https://pluralistic.net/2023/01/31/mckinsey-and-canada/#comment-dit-beltway-bandits-en-canadien

KPMG’s most bizarre scandal is literally stranger than fiction. The company bribed SEC personnel help its own accountants cheat on ethics exams. The corrupt officials were then given high-paid jobs at KPMG:

https://www.nysscpa.org/news/publications/the-trusted-professional/article/sec-probe-finds-kpmg-auditors-cheating-on-training-exams-061819

I mean it when I say this is stranger than fiction. I included it as a plot-point in my new finance crime novel The Bezzle (now a national bestseller!), and multiple readers have written to me since the book came out a couple weeks ago to say that they thought I was straining their credulity by making up such an outrageous scandal:

https://us.macmillan.com/books/9781250865878/thebezzle

But all of that is just scene-setting (and a gratuitous plug for my book) for the latest KPMG scandal, which is, possibly, the most KPMG scandal of all KPMG scandals. The Australian government hired KPMG to audit Paladin, a security contractor that oversees the asylum seekers the country locks up on one of its island gulags (yes, gulags, plural).

Ever since, Paladin has been the subject of a string of ghastly human rights scandals — the worst stuff imaginable, rape and torture and murder of adults and children. Paladin made AU423 million on this contract.

And here’s the scandal: KPMG audited the wrong company. The Paladin that the Australia government paid KPMG to audit was based in Singapore. The Paladin that KPMG audited was a totally different company, based in Papua New Guinea, who already had a commercial relationship with KPMG. It was this colossal fuckup that led to the manifestly unfit Singaporean company getting nearly half a billion dollars in public funds:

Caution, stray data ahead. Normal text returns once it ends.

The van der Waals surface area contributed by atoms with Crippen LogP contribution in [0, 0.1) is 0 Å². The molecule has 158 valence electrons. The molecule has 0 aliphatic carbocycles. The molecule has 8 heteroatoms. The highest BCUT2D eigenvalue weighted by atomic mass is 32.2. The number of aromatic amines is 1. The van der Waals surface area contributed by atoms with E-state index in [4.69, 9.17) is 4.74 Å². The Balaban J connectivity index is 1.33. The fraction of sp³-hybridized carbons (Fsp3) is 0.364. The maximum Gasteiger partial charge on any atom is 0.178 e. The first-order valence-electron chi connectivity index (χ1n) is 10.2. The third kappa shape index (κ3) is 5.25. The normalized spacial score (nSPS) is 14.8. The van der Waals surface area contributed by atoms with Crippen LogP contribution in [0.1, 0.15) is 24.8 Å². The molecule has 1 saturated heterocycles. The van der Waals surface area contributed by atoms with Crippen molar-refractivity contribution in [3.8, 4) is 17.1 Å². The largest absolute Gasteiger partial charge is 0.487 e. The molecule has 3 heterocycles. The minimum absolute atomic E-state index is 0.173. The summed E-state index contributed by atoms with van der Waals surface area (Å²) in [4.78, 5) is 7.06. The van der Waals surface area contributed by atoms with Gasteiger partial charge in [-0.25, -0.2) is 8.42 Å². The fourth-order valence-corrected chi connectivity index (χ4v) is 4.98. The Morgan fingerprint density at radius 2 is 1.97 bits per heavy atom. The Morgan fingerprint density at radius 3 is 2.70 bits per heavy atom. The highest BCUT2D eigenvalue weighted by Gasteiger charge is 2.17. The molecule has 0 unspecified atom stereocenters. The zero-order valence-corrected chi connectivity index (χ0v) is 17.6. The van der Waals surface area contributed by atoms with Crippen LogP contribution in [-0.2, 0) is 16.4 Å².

https://www.theguardian.com/business/2024/feb/24/incredible-failure-kpmg-rejects-claims-it-assessed-the-wrong-company-before-423m-payment-to-paladin

KPMG denies this. KPMG denies everything, always. Like, they denied creating “power maps” of decision-makers in the Australian government to target with influence campaigns in order to win contracts like this one. Who knows, maybe, this one time, they’re telling the truth? After all, the company whose employees gather to sing lyrics like these can’t be all bad, right?

The time is now to lead the way,
We share the same the idea
That may win by the end of the day.
Our strength is here to stay.
Identity, one energy,
One strategy, with sympathy.
These are the words that will lead us into a new world.

https://everything2.com/title/KPMG+corporate+anthem

You may find it strange that I’m still carrying around the factoid that KPMG once threatened to crush a blogger for linking to its terrible corporate anthem, but that’s just my “Memex Method,” which helps me keep track of literally everything that seemed important to me through most of my adult life:

https://pluralistic.net/2021/05/09/the-memex-method/